Although I come from a large family, I felt lonely for a lot of my childhood. My closest sibling was 14 years older than me, and married and left home when I was 5. My eldest sister had 3 girls by the time I was born.
As soon as I left school I followed my niece to Southend tech to do art of some description. It was an exciting fertile hotbed and a lot came out of that college at that time. I was friends with Alison Moyet, and Dave Gahan of Depeche Mode, Steve Linnard did fashion there. I did enough to scrape my way into the second year to do a foundation course.
Camberwell offered me a place doing a silversmithing and metalwork degree. It wasn’t what I wanted to do but it meant I could leave home on a full grant and move to London at 18. As a girl it taught me to use machinery and tools in a precise way.
I went out with Tim Roth the actor in my first year. He was younger than me and lived at home. Once he’d helped me spend all my grant he moved into a squat with some uber cool stoners. Distraught, I went to a party and picked up a man 15 years my senior who in the 6 years we stayed together introduced me to improvised music, jazz and a groovy Camden lifestyle.
I struggled. I applied to RCA but didn’t get in. I signed on like everyone in the arts did.
My relationship to the music scene I’m involved in came through two very caring and nurturing main avenues, the first being London’s improvising community which when I got involved, was based in the London Musicians Collective in Camden. Down the road from there the Jazz Dance scene was exploding upstairs in the Electric Ballroom where Gilles Peterson had his nights. From Grays in Essex I was originally a soul girl and used to go to the Goldmine on Canvey Island. So by 1982 had my feet in both camps. I never could have imagined how this would’ve had such an impact on my future.
When I look back I’m glad I rejected the expected path and I’m glad I didn’t worry about wealth or my future. I feel I need to try to hold on to that the older I get as we become more fearful. I think this is natural as our bodies wear down. What I do is really physical, and I’m aware I may not be able to continue the same gusto indefinitely. It can be a bit of a rollercoaster, feast or famine. I don’t own my flat and I worry that my kids still share a tiny bedroom. I worry what the future holds for them, but they are really nice and creative people with a good sense of fair play and nouse.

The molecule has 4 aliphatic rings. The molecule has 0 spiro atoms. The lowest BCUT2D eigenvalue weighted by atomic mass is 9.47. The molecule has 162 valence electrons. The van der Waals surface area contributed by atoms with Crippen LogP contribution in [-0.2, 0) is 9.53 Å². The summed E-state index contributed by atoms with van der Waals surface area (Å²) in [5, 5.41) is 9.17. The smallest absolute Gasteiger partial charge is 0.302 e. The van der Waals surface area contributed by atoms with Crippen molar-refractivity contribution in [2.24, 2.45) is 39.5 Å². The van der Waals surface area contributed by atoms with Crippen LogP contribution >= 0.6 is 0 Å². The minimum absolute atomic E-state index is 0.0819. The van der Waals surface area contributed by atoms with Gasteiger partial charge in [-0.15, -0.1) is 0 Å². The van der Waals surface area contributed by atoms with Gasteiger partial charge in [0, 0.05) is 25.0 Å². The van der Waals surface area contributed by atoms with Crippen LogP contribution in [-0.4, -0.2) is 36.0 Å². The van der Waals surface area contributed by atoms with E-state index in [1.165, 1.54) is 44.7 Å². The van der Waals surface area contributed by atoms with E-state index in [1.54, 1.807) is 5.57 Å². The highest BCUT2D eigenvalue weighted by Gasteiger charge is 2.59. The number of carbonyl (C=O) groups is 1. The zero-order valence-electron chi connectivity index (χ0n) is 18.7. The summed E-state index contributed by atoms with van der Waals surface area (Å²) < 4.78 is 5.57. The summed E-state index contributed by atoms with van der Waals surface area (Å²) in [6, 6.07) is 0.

I have had some really amazing projects recently, including… painting live streamed at the Barbican, a few residencies in Europe, and last year went to the states to Vision Festival where Archie Shepp, Roscoe Mitchell, Mary Halvorson, Ambrose Akinmusire, Dave Burrell, William Parker, Hamid Drake, Nasheet Waits, Jaimie Branch played in a small auditorium while I and at least 4 other painters painted. It doesn’t get much better than that.
I’m now getting more and more interested in individuals, I’m loving a solo portrait within the group. I try to keep pushing the boundaries. I don’t want to make pretty generic pictures. I want to make strident art that is reflective and representative and sometimes collaborative. If I paint someone more than once I start to visually understand them.
Sometimes I pinch myself and say ‘yes it came true’. And other times I’m like I wish I could be painting on the edge of a still lake at dusk and listen to the diving birds and the wind in the trees and race to paint the last rays on the mountain. But I can do both, and when my youngest no longer needs me I will become more nomadic for music and nature, and just hope my man comes with me sometimes.
Words: Gina Southgate
Photo: Lisa Wormsley